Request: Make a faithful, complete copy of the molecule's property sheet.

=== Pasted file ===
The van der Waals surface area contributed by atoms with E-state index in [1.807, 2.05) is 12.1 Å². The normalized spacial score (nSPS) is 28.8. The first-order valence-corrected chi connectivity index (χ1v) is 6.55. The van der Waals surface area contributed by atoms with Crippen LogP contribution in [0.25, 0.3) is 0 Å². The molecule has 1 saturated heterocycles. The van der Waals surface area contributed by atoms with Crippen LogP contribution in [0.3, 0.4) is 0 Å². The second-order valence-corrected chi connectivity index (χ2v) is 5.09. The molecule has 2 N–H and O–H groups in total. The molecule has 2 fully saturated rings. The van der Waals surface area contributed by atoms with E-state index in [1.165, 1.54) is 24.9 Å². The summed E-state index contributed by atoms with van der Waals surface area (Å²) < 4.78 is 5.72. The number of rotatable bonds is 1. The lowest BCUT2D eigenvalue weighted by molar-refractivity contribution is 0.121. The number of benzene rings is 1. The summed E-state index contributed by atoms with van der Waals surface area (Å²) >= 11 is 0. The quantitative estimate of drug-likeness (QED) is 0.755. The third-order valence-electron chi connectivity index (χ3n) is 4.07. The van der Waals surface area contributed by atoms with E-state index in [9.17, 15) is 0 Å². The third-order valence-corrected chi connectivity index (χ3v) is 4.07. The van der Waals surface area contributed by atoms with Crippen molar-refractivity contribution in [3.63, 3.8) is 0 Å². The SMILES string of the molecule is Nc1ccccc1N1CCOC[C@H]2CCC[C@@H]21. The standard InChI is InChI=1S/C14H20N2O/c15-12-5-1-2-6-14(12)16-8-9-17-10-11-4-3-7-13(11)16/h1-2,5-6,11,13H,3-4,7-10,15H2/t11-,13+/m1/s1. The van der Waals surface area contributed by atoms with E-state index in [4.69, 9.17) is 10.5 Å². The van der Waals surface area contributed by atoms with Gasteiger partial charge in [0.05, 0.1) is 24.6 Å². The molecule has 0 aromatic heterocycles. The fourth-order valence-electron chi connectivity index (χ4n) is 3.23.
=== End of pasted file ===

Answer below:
The van der Waals surface area contributed by atoms with E-state index in [1.807, 2.05) is 12.1 Å². The normalized spacial score (nSPS) is 28.8. The first-order valence-corrected chi connectivity index (χ1v) is 6.55. The van der Waals surface area contributed by atoms with Crippen LogP contribution in [0.25, 0.3) is 0 Å². The molecule has 1 saturated heterocycles. The van der Waals surface area contributed by atoms with Crippen LogP contribution in [0.3, 0.4) is 0 Å². The second-order valence-corrected chi connectivity index (χ2v) is 5.09. The molecule has 2 N–H and O–H groups in total. The molecule has 2 fully saturated rings. The van der Waals surface area contributed by atoms with E-state index in [1.165, 1.54) is 24.9 Å². The summed E-state index contributed by atoms with van der Waals surface area (Å²) < 4.78 is 5.72. The number of rotatable bonds is 1. The lowest BCUT2D eigenvalue weighted by molar-refractivity contribution is 0.121. The number of benzene rings is 1. The summed E-state index contributed by atoms with van der Waals surface area (Å²) >= 11 is 0. The quantitative estimate of drug-likeness (QED) is 0.755. The third-order valence-electron chi connectivity index (χ3n) is 4.07. The van der Waals surface area contributed by atoms with E-state index in [9.17, 15) is 0 Å². The third-order valence-corrected chi connectivity index (χ3v) is 4.07. The van der Waals surface area contributed by atoms with Crippen molar-refractivity contribution in [3.63, 3.8) is 0 Å². The SMILES string of the molecule is Nc1ccccc1N1CCOC[C@H]2CCC[C@@H]21. The standard InChI is InChI=1S/C14H20N2O/c15-12-5-1-2-6-14(12)16-8-9-17-10-11-4-3-7-13(11)16/h1-2,5-6,11,13H,3-4,7-10,15H2/t11-,13+/m1/s1. The van der Waals surface area contributed by atoms with E-state index in [4.69, 9.17) is 10.5 Å². The van der Waals surface area contributed by atoms with Gasteiger partial charge in [0.05, 0.1) is 24.6 Å². The molecule has 0 aromatic heterocycles. The fourth-order valence-electron chi connectivity index (χ4n) is 3.23.